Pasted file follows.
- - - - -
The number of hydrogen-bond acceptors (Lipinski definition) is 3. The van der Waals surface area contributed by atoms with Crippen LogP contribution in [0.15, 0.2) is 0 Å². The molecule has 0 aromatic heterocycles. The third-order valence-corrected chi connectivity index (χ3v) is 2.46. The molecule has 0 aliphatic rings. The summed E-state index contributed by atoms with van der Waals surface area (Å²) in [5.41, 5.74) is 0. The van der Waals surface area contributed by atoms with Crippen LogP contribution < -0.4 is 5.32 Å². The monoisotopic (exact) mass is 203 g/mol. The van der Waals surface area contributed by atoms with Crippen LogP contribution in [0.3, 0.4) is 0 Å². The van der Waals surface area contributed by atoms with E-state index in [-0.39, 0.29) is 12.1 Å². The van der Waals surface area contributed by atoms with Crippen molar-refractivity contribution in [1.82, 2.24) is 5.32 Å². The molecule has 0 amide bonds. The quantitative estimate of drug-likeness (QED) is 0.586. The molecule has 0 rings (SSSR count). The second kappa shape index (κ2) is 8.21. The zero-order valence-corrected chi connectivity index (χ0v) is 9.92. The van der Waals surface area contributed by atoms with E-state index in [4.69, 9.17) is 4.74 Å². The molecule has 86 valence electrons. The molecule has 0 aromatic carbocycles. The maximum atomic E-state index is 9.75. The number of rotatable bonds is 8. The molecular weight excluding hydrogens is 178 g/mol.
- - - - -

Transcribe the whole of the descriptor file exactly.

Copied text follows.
The number of hydrogen-bond acceptors (Lipinski definition) is 3. The van der Waals surface area contributed by atoms with Crippen LogP contribution in [0.15, 0.2) is 0 Å². The molecule has 0 aromatic heterocycles. The third-order valence-corrected chi connectivity index (χ3v) is 2.46. The molecule has 0 aliphatic rings. The summed E-state index contributed by atoms with van der Waals surface area (Å²) in [5.41, 5.74) is 0. The van der Waals surface area contributed by atoms with Crippen LogP contribution < -0.4 is 5.32 Å². The monoisotopic (exact) mass is 203 g/mol. The van der Waals surface area contributed by atoms with Crippen LogP contribution in [0.3, 0.4) is 0 Å². The van der Waals surface area contributed by atoms with E-state index in [-0.39, 0.29) is 12.1 Å². The van der Waals surface area contributed by atoms with Crippen molar-refractivity contribution in [1.82, 2.24) is 5.32 Å². The molecule has 0 amide bonds. The quantitative estimate of drug-likeness (QED) is 0.586. The molecule has 0 rings (SSSR count). The second kappa shape index (κ2) is 8.21. The zero-order valence-corrected chi connectivity index (χ0v) is 9.92. The van der Waals surface area contributed by atoms with E-state index in [4.69, 9.17) is 4.74 Å². The molecule has 86 valence electrons. The molecule has 0 aromatic carbocycles. The maximum atomic E-state index is 9.75. The number of rotatable bonds is 8. The molecular weight excluding hydrogens is 178 g/mol.